Imagine Our Story Destinations: Davis-Monthan Air Force Base Boneyard

This summer, we invite you to discover and visit the various locations on our tracker to learn more about culturally and historically significant places and landmarks in our region.

The 309th Aerospace Maintenance and Regeneration Group (309th AMARG), more commonly known as the Boneyard, is the largest aircraft storage and preservation facility in the world. The Boneyard is located in Tucson, Arizona on the Davis-Monthan Air Force Base.

What is an aircraft boneyard? An aircraft boneyard is an area to store retired aircrafts from service. The Davis-Monthan Air Force Base Boneyard takes care of almost 4,000 aircraft. The original purpose of the Boneyard was to store excess aircraft from the Department of Defense and the Coast Guard. Today, it stores aircraft taken out of service from all branches of the U.S. Government. They also store U.S. made aircraft from other countries.

You may be wondering why there is such a large storage facility located in Tucson. Well, Tucson’s humidity levels are low so it is ideal in the prevention of metal corrosion. The ground is also hard enough to keep aircraft from sinking into the ground.

The Boneyard receives about 300 aircraft, and returns 50 to 100 aircraft back into service each year. (1) The boneyard also converts old fighter jets into aerial target drones. It is also an auxiliary facility of the National Museum of the United States Air Force.

There are 4 types of aircraft stored in the Davis-Monthan AFB Boneyard:

  1. aircraft kept for future use; 
  2. aircraft used for spare parts; 
  3. aircraft kept for short stays; and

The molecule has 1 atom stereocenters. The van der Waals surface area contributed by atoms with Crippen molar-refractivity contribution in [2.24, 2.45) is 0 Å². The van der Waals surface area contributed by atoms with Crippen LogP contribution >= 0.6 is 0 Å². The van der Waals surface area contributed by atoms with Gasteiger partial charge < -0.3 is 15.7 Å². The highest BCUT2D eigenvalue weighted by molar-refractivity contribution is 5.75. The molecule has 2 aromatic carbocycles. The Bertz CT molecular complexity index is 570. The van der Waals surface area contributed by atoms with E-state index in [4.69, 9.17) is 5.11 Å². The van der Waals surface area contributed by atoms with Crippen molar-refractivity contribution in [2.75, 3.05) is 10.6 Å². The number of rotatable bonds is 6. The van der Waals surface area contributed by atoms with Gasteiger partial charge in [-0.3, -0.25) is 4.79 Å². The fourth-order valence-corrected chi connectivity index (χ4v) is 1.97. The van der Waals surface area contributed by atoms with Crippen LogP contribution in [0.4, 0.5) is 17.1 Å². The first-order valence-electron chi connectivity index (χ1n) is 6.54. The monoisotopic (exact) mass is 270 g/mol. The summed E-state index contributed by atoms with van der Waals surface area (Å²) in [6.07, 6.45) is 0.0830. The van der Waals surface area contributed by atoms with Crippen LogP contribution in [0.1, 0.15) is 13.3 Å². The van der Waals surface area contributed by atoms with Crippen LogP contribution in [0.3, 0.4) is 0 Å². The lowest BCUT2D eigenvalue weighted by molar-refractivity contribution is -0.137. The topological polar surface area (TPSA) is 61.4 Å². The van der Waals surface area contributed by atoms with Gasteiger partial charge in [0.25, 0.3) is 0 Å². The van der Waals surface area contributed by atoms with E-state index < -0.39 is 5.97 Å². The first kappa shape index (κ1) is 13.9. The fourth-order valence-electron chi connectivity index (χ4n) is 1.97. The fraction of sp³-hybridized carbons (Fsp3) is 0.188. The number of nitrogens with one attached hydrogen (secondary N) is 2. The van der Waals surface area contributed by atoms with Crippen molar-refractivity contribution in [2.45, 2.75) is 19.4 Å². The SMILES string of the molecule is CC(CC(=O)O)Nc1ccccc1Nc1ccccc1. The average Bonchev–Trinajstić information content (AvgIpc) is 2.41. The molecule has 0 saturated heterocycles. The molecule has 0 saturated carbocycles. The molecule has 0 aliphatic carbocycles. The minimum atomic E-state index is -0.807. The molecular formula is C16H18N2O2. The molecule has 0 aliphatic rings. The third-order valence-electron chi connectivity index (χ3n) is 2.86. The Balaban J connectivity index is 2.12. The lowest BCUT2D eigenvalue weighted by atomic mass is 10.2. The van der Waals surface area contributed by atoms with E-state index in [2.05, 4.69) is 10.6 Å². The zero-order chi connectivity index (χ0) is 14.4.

4. aircraft sold off whole and sold as spare parts.

When aircraft are stored at the Boneyard, all weapons, classified hardware, clocks and data plates are removed. Each aircraft is carefully washed to remove any corrosive elements like salt from the aircraft. The fuel system is drained, then receives a protective coating of light oil. The exterior of the aircraft is sprayed with a protective coating called Spraylat which is a vinyl coating that seals the interior of the aircraft and helps regulate the interior temperature of the aircraft. Then, the plane is towed to its storage location in the boneyard.

In Tucson you are fortunate, because you can take a bit of a tour of the Boneyard through the Pima Air and Space Museum. Other aircraft boneyards in the U.S. are restricted and off-limits. Unfortunately, due to Covid restrictions, in person tours of the Boneyard are suspended indefinitely. However, there is another option. You can check out 360 degree aerial images of the Boneyard here. Scroll down to the 360˚ image on the page. Enjoy!


References:

  1. Davis-Monthan Air Force Base "Aircraft Boneyard"
  2. 309th Aerospace Maintenance and Regeneration Group
  3. Aircraft boneyard
  4. Davis-Monthan Air Force Boneyard in Tucson: Layout, Operations, Tours, and Maps

Find out more about what's happening at the Library this summer.